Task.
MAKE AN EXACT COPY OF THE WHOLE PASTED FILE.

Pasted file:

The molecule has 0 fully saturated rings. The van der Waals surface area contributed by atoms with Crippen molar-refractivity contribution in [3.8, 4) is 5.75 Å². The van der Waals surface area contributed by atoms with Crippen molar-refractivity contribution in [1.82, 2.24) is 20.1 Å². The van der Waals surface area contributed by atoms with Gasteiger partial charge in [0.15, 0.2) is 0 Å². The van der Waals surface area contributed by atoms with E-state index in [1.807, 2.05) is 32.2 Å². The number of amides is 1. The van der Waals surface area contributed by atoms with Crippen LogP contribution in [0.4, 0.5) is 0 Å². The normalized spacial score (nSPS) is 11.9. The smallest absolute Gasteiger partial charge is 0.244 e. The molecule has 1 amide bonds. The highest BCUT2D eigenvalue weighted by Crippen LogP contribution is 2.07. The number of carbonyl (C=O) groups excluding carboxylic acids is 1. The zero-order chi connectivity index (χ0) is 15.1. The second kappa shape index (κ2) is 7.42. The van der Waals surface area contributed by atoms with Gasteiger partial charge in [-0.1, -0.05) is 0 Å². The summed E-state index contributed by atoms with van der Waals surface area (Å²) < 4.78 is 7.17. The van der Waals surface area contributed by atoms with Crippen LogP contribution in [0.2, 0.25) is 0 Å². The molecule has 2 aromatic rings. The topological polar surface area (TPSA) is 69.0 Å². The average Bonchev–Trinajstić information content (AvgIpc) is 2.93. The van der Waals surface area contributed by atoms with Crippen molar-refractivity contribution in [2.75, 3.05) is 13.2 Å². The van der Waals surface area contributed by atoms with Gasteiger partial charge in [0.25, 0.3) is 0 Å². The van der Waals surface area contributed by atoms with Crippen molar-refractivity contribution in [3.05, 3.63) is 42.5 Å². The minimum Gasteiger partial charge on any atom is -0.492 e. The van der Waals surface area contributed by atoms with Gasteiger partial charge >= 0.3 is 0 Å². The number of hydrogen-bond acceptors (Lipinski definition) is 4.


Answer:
The molecule has 0 fully saturated rings. The van der Waals surface area contributed by atoms with Crippen molar-refractivity contribution in [3.8, 4) is 5.75 Å². The van der Waals surface area contributed by atoms with Crippen molar-refractivity contribution in [1.82, 2.24) is 20.1 Å². The van der Waals surface area contributed by atoms with Gasteiger partial charge in [0.15, 0.2) is 0 Å². The van der Waals surface area contributed by atoms with E-state index in [1.807, 2.05) is 32.2 Å². The number of amides is 1. The van der Waals surface area contributed by atoms with Crippen LogP contribution in [0.4, 0.5) is 0 Å². The normalized spacial score (nSPS) is 11.9. The smallest absolute Gasteiger partial charge is 0.244 e. The molecule has 1 amide bonds. The highest BCUT2D eigenvalue weighted by Crippen LogP contribution is 2.07. The number of carbonyl (C=O) groups excluding carboxylic acids is 1. The zero-order chi connectivity index (χ0) is 15.1. The second kappa shape index (κ2) is 7.42. The van der Waals surface area contributed by atoms with Gasteiger partial charge in [-0.1, -0.05) is 0 Å². The summed E-state index contributed by atoms with van der Waals surface area (Å²) < 4.78 is 7.17. The van der Waals surface area contributed by atoms with Crippen LogP contribution in [0.2, 0.25) is 0 Å². The molecule has 2 aromatic rings. The topological polar surface area (TPSA) is 69.0 Å². The average Bonchev–Trinajstić information content (AvgIpc) is 2.93. The van der Waals surface area contributed by atoms with Crippen molar-refractivity contribution in [2.75, 3.05) is 13.2 Å². The van der Waals surface area contributed by atoms with Gasteiger partial charge in [0.25, 0.3) is 0 Å². The van der Waals surface area contributed by atoms with Crippen molar-refractivity contribution in [3.05, 3.63) is 42.5 Å². The minimum Gasteiger partial charge on any atom is -0.492 e. The van der Waals surface area contributed by atoms with Gasteiger partial charge >= 0.3 is 0 Å². The number of hydrogen-bond acceptors (Lipinski definition) is 4.